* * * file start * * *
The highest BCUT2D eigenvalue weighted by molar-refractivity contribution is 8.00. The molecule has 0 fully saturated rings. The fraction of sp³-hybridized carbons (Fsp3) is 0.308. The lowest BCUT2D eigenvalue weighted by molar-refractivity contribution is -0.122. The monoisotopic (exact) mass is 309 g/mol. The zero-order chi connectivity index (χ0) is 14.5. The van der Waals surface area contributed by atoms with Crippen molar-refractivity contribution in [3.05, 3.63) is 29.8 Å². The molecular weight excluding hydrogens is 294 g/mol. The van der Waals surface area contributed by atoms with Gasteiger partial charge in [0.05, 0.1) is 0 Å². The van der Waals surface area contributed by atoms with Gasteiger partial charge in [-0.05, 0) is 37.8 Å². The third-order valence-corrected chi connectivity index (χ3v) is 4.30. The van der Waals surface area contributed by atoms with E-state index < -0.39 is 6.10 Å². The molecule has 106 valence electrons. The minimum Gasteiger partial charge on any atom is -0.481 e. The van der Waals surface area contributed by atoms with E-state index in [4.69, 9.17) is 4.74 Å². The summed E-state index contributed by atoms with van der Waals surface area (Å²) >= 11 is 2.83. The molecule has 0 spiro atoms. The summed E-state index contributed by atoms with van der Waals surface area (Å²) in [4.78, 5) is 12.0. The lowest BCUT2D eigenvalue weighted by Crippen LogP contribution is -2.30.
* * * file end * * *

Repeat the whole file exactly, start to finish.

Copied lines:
The highest BCUT2D eigenvalue weighted by molar-refractivity contribution is 8.00. The molecule has 0 fully saturated rings. The fraction of sp³-hybridized carbons (Fsp3) is 0.308. The lowest BCUT2D eigenvalue weighted by molar-refractivity contribution is -0.122. The monoisotopic (exact) mass is 309 g/mol. The zero-order chi connectivity index (χ0) is 14.5. The van der Waals surface area contributed by atoms with Crippen molar-refractivity contribution in [3.05, 3.63) is 29.8 Å². The molecular weight excluding hydrogens is 294 g/mol. The van der Waals surface area contributed by atoms with Gasteiger partial charge in [0.05, 0.1) is 0 Å². The van der Waals surface area contributed by atoms with Gasteiger partial charge in [-0.05, 0) is 37.8 Å². The third-order valence-corrected chi connectivity index (χ3v) is 4.30. The van der Waals surface area contributed by atoms with E-state index < -0.39 is 6.10 Å². The molecule has 106 valence electrons. The minimum Gasteiger partial charge on any atom is -0.481 e. The van der Waals surface area contributed by atoms with E-state index in [4.69, 9.17) is 4.74 Å². The summed E-state index contributed by atoms with van der Waals surface area (Å²) >= 11 is 2.83. The molecule has 0 spiro atoms. The summed E-state index contributed by atoms with van der Waals surface area (Å²) in [4.78, 5) is 12.0. The lowest BCUT2D eigenvalue weighted by Crippen LogP contribution is -2.30.